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How Large are the Social Returns to Education? Evidence from Compulsory Schooling Laws

  • Daron Acemoglu
  • Joshua Angrist

Average schooling in US states is highly correlated with state wage levels, even after controlling for the direct effect of schooling on individual wages. We use an instrumental variables strategy to determine whether this relationship is driven by social returns to education. The instrumentals for average schooling are derived from information on the child labor laws and compulsory attendance laws that affected men in our Census samples, while quarter of birth is used as an instrument for individual schooling. This results in precisely estimated private returns to education of about seven percent, and small social returns, typically less than one percent, that are not significantly different from zero.

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Paper provided by National Bureau of Economic Research, Inc in its series NBER Working Papers with number 7444.

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Date of creation: Dec 1999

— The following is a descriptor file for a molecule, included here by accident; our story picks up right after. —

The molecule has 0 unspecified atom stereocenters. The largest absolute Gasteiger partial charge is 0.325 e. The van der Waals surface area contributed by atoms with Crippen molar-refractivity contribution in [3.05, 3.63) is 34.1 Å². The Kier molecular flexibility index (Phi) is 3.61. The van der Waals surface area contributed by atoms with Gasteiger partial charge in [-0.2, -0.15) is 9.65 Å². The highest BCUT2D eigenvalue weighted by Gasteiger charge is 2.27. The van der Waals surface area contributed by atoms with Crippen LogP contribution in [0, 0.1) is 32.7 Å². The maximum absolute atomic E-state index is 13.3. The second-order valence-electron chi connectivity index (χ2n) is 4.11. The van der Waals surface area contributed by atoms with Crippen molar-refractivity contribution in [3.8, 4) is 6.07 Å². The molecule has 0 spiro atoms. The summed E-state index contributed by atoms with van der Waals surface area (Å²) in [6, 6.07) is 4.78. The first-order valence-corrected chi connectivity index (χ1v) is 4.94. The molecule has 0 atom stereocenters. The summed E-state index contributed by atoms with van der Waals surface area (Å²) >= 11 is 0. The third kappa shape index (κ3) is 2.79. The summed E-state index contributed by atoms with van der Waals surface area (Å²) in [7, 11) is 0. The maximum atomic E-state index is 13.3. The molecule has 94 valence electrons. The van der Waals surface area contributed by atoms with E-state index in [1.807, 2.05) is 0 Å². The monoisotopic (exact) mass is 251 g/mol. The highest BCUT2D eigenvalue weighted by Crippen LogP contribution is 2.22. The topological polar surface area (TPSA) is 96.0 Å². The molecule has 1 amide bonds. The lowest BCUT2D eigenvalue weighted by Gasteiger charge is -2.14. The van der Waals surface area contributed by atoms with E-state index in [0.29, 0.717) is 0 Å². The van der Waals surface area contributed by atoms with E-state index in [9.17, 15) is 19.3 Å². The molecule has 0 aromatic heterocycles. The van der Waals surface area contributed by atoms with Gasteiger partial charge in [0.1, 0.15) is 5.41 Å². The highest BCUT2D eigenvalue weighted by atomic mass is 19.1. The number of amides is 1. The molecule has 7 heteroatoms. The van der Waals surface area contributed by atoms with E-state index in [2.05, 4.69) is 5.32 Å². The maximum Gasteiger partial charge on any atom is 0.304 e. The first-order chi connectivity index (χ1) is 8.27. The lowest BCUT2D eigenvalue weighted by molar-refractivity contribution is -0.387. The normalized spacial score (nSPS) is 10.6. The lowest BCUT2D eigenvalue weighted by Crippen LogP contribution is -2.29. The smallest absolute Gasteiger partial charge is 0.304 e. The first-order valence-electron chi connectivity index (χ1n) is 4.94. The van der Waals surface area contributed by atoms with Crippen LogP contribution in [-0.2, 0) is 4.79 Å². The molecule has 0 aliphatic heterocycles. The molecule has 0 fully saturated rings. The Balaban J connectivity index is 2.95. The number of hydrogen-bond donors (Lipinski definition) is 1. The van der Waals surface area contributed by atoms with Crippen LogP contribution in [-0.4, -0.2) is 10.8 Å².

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Publication status: published as Acemoglu, D. (ed.) Recent Developments in Growth Theory. Edward Elgar Publishing Ltd, 2004.
Handle: RePEc:nbr:nberwo:7444
Note: EFG LS PE
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  15. Lang, Kevin, 1993. "Ability Bias, Discount Rate Bias and the Return to Education," MPRA Paper 24651, University Library of Munich, Germany.
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  25. Angrist, Joshua D & Krueger, Alan B, 1995. "Split-Sample Instrumental Variables Estimates of the Return to Schooling," Journal of Business & Economic Statistics, American Statistical Association, vol. 13(2), pages 225-35, April.
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